Admin Alert: Of Course, Everything I Know About NetServer Could Change
Published: June 13, 2012
by Joe Hertvik
In my last column, I explained why people lose IBM i NetServer access, discussing some common ways to restore NetServer access to a user profile. Little did I realize that I had barely scratched the surface of this topic. Thanks to alert reader Tony Cusack, I learned some new NetServer tricks I didn't even know existed. Here's what Tony taught me and how it can help you better manage your NetServer configuration.
In Our Last Episode. . .
Last time, I provided the following information on managing IBM i NetServer user profile access.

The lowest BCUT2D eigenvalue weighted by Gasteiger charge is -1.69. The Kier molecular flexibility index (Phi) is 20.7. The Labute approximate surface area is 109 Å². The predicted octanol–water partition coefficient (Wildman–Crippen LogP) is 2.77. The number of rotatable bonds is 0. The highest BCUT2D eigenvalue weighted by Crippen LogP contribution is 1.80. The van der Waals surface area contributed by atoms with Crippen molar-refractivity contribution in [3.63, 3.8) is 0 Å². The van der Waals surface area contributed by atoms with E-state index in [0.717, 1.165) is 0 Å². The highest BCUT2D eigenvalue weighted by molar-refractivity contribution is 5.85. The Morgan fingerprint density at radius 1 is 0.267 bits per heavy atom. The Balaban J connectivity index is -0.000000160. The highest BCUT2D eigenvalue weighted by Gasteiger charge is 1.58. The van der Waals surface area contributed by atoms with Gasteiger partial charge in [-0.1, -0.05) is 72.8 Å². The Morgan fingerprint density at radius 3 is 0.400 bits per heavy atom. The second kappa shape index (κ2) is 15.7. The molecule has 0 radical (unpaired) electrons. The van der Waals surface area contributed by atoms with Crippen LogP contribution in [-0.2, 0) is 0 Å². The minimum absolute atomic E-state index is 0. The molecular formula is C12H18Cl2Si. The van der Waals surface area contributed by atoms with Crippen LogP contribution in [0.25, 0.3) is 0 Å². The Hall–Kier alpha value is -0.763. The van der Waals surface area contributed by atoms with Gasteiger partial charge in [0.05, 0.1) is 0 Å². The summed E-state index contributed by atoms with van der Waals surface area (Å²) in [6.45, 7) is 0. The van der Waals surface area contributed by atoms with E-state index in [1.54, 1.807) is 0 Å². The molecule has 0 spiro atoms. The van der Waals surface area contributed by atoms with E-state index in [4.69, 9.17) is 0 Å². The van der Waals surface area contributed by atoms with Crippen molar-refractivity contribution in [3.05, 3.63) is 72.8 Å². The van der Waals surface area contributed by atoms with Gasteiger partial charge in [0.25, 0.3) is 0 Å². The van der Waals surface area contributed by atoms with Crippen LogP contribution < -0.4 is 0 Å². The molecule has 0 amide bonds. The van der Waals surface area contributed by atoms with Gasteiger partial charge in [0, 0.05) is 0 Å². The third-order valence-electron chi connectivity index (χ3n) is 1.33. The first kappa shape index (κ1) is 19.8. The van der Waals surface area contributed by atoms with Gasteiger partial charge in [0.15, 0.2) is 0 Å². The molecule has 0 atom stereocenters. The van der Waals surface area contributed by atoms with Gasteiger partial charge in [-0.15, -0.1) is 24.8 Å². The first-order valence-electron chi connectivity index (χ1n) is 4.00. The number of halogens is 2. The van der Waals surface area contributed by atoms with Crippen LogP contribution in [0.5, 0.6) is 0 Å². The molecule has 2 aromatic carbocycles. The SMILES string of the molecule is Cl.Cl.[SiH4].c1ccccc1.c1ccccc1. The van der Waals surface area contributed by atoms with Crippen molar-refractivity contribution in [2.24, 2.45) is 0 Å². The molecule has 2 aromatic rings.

- A user's NetServer access can be disabled the same way their IBM i user profile can be disabled: by entering more invalid sign-on attempts than are allowed in the Maximum Sign-on Attempts Allowed (QMAXSIGN) system value.
- You can restore NetServer access for a user in one of three ways: 1) Stopping and restarting the TCP/IP NetServer server; 2) Re-enabling a NetServer User ID through IBM i Navigator/System i Navigator/iSeries Access Navigator (collectively and lovingly referred to as OpsNav); and 3) Using the Change User Profile (CHGUSRPRF) command.
All of these techniques can be found in last week's tip. But there's a lot more to this story, including the fact that one of these techniques will be soon be obsoleted and that there's a green-screen NetServer configuration menu that you may not know about. Here's what I learned.
Bye, Bye, CHGUSRPRF For NetServer Re-Enablement